The 16th Annual Smelt Fry and Fisheries Celebration was quite a success in raising awareness for important fish species like smelt and Atlantic salmon that need river systems, and the event brought together members of the Downeast Maine community, whose support for Maine fish is vital to their continued survival. Community events like the smelt fry are important to bring people from various backgrounds together to work towards a collective vision to keep local fisheries healthy for all, while having a great time! Want to help in the recovery of smelt or Atlantic salmon in Maine? This website has some good ideas and you can visit DSF’s site to find out how to help out with their programs.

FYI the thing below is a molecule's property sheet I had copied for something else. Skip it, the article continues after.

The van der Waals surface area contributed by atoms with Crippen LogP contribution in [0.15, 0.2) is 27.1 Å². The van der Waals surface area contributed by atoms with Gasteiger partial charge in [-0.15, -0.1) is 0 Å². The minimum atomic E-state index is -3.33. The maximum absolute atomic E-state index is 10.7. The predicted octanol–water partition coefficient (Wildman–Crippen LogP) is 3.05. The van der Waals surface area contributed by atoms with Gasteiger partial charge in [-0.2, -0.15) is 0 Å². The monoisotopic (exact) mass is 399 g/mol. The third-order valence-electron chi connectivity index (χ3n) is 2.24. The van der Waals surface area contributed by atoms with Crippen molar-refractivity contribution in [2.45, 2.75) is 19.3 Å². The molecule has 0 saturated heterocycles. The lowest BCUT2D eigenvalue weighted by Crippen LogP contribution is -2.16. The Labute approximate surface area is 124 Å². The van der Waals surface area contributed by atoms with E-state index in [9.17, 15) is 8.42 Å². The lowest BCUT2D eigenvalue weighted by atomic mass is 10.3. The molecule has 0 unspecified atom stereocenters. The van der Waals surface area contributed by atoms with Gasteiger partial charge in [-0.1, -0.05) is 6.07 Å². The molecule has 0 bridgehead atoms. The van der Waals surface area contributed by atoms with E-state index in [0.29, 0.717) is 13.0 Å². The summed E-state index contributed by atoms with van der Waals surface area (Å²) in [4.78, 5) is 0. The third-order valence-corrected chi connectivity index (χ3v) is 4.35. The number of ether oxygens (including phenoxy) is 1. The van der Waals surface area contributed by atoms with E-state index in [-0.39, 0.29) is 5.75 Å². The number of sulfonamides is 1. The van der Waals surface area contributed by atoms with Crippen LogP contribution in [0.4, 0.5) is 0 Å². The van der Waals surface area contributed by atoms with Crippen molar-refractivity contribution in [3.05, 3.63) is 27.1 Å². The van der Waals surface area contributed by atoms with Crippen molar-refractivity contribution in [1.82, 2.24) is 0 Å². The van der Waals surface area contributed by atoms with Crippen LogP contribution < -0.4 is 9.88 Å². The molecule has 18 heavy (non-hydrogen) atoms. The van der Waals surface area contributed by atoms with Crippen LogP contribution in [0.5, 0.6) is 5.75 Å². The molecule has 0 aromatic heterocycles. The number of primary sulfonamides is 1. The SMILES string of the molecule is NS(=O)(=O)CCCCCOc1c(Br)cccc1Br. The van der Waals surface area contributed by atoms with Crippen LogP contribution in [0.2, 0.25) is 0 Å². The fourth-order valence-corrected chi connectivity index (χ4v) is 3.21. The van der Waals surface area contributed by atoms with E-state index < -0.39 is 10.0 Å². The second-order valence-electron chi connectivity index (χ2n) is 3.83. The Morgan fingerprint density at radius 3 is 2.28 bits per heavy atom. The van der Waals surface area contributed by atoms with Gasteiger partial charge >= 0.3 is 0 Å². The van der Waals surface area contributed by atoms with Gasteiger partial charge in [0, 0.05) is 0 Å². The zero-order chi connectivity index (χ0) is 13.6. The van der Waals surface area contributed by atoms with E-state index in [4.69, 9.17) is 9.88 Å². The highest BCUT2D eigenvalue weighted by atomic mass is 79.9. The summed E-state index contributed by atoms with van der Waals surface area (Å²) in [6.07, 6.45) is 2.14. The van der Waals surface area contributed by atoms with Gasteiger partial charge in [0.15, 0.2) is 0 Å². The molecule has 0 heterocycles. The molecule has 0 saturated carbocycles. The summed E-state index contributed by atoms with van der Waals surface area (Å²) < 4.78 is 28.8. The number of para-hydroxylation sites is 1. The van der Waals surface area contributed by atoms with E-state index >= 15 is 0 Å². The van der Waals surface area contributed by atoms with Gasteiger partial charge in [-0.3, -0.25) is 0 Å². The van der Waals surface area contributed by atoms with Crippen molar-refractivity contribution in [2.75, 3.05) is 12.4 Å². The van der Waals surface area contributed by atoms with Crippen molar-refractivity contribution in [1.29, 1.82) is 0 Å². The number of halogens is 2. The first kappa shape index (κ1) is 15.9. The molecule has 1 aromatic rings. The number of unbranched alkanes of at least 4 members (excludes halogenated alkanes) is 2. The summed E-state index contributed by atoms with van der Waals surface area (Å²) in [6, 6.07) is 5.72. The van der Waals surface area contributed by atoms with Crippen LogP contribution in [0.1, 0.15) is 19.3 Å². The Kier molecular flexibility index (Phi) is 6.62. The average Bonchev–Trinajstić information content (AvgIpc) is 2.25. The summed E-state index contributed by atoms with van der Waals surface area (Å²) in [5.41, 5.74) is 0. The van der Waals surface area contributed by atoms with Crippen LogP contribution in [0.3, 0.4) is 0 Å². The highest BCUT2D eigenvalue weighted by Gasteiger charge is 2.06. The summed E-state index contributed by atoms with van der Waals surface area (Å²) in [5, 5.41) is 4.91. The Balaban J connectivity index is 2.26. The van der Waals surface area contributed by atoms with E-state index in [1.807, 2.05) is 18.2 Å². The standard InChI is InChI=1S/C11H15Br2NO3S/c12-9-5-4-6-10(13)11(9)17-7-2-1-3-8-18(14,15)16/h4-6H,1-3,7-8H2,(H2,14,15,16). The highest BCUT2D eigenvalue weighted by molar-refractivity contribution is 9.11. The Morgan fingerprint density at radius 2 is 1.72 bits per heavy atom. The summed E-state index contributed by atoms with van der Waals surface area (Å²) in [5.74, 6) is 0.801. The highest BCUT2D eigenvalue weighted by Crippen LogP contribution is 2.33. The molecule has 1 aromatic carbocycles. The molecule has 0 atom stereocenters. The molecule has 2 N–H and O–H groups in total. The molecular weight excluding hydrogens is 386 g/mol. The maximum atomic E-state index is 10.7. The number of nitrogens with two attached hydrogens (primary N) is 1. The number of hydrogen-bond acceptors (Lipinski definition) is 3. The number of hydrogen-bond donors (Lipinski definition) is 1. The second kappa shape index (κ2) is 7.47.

The Fisheries, Fishermen, and Fishing Communities class at COA, co-taught by Chris Petersen and Natalie Springuel, worked with the Somes Meynell Wildlife Sanctuary to clean out and rebuild sections of the fish passages in Somesville in anticipation of this year’s alewife run. They learned some area history, some neat things about diadromous fishes, and got their feet wet (literally!) engaging with the community:
It allowed us to hopefully make a tangible impact on a species in our region and to interact with people who put an incredible amount of work into the preservation of this environment for the future. We were able to engage with our community in a way that truly felt important and useful. By literally jumping into the work on the creeks, we were able to engage with the past, present, and future of the Somes Pond alewife run, and that was truly a rewarding experience.